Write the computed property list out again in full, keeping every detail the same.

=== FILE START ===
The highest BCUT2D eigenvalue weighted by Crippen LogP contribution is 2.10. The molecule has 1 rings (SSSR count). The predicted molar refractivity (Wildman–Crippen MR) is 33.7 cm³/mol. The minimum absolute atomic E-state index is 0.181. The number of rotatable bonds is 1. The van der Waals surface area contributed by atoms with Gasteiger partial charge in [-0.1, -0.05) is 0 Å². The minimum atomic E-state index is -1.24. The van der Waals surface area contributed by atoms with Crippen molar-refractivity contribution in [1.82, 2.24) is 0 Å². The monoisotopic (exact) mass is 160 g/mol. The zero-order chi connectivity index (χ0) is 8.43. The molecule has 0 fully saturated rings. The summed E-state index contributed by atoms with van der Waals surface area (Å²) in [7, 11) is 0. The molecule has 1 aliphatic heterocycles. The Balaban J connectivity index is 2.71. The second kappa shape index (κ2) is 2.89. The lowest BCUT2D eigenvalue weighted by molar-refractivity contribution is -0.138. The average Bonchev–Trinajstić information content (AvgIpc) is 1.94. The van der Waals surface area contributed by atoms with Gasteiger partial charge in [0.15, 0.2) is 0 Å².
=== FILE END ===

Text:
The highest BCUT2D eigenvalue weighted by Crippen LogP contribution is 2.10. The molecule has 1 rings (SSSR count). The predicted molar refractivity (Wildman–Crippen MR) is 33.7 cm³/mol. The minimum absolute atomic E-state index is 0.181. The number of rotatable bonds is 1. The van der Waals surface area contributed by atoms with Gasteiger partial charge in [-0.1, -0.05) is 0 Å². The minimum atomic E-state index is -1.24. The van der Waals surface area contributed by atoms with Crippen molar-refractivity contribution in [1.82, 2.24) is 0 Å². The monoisotopic (exact) mass is 160 g/mol. The zero-order chi connectivity index (χ0) is 8.43. The molecule has 0 fully saturated rings. The summed E-state index contributed by atoms with van der Waals surface area (Å²) in [7, 11) is 0. The molecule has 1 aliphatic heterocycles. The Balaban J connectivity index is 2.71. The second kappa shape index (κ2) is 2.89. The lowest BCUT2D eigenvalue weighted by molar-refractivity contribution is -0.138. The average Bonchev–Trinajstić information content (AvgIpc) is 1.94. The van der Waals surface area contributed by atoms with Gasteiger partial charge in [0.15, 0.2) is 0 Å².